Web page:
Continue reading “You are free to choose how to use the internet”

You are free to choose how to use the internet

The Ada Initiative recognizes the feminist fight in the skeptical and secular communities

Two days ago, I was pleasantly surprised on Twitter (a rarity, to be sure) when The Ada Initiative tweeted the following:

 

Until then, I had no idea The Ada Initiative knew this parallel fight was happening in the skeptical and secular movements, where I’ve only seen them talk about the problems in technology, the open source world and geek culture.
Continue reading “The Ada Initiative recognizes the feminist fight in the skeptical and secular communities”

The Ada Initiative recognizes the feminist fight in the skeptical and secular communities

Google offers travel grants for female computer developers

Google has done something decidedly not-evil (despite recent major missteps), and put together a travel grants program for several computer science conferences aimed at encouraging women entering fields under the T umbrella in STEM (Science, Technology, Engineering and Math).

As part of Google’s ongoing commitment to encourage women to excel in computing and technology, we are pleased to offer Women in Tech Conference and Travel Grants for female computer scientists.

To encourage attendance at technical conferences, we are offering the winners:

  • Free registration for the conference
  • Up to 1000 EUR towards travel and accommodation costs (to be paid after the conference)

To be eligible for a conference grant, the candidate must:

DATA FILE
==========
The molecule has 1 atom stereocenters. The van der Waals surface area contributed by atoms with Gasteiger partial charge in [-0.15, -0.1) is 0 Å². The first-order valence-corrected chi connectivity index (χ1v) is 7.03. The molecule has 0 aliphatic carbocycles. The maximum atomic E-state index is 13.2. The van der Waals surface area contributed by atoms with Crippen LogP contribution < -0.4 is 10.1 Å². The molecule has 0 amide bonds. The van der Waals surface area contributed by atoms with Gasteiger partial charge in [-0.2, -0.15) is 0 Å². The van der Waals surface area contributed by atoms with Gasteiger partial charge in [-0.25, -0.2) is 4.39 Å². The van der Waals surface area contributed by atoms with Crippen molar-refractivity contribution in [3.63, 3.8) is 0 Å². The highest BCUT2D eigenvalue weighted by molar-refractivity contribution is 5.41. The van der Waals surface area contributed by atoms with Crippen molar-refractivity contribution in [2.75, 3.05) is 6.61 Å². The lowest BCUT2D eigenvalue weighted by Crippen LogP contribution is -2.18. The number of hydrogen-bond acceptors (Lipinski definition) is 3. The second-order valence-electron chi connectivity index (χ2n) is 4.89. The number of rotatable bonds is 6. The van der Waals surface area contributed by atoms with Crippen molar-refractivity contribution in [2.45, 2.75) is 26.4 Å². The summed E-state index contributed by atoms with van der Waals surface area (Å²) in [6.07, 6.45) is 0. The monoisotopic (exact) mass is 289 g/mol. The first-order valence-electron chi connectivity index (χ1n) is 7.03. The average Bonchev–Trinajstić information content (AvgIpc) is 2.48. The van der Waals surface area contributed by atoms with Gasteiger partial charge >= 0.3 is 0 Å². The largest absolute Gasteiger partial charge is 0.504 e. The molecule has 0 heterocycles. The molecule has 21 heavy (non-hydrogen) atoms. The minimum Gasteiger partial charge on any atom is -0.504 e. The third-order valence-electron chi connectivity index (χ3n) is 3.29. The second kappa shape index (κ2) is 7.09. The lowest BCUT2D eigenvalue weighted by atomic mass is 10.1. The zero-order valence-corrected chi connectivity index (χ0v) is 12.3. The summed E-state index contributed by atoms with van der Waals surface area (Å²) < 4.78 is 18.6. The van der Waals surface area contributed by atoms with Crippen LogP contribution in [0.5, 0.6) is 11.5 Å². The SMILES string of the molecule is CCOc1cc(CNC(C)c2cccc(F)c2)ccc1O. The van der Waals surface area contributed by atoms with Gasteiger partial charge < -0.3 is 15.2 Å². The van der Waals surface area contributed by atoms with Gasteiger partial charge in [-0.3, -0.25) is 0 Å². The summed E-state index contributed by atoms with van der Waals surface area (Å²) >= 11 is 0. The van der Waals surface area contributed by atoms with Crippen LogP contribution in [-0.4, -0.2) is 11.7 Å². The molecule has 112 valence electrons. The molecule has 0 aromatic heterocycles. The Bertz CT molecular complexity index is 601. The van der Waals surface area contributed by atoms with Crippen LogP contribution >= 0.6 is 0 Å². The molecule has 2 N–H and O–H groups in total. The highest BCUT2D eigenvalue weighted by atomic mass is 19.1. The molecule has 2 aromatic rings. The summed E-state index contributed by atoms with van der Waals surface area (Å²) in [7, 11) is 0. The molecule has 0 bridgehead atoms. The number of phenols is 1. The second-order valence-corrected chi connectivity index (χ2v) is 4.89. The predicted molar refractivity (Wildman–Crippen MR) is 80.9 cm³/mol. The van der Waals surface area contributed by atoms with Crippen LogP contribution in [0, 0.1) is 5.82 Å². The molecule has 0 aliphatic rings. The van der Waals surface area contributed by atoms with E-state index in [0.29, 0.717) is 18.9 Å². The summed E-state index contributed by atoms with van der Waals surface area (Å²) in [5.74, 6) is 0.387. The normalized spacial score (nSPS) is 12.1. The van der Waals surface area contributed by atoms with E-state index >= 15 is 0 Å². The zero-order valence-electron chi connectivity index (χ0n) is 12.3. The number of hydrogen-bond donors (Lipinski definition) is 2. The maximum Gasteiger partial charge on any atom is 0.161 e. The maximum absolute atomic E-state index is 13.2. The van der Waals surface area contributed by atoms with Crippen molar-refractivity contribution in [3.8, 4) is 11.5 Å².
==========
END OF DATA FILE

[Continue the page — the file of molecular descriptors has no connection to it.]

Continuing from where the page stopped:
• Be a female working in or studying Computer Science, Computer Engineering or a technical field related to the conference subject
  • Have a strong academic background with demonstrated leadership ability
  • Attend the core day(s) of the main conference

How To Apply

To apply, by the indicated deadline, please submit this form by the indicated deadline.
You may apply for multiple conferences.

Eligible Conferences 2013 (ongoing, more conferences will be added throughout the year)

Winners and claim process

All applicants will be notified of the outcome of their application by email, approximately 3-4 weeks prior to the event. If you are selected, you will receive additional information on how to register for the conference and how to receive your travel grant.

For any questions, please reach out to [email protected].

This is how you fix the gender disparity between men and women in technology: you help women who might otherwise not be able to travel or who might think these conferences are not for them because of a lack of women representation in the field, get to the conferences to begin with. This puts those women in a position to be seen, so other women know that it’s not a gender-specific job. And they get a chance to talk with people inside the industry, too — which encourages them to recognize women programmers when they see them.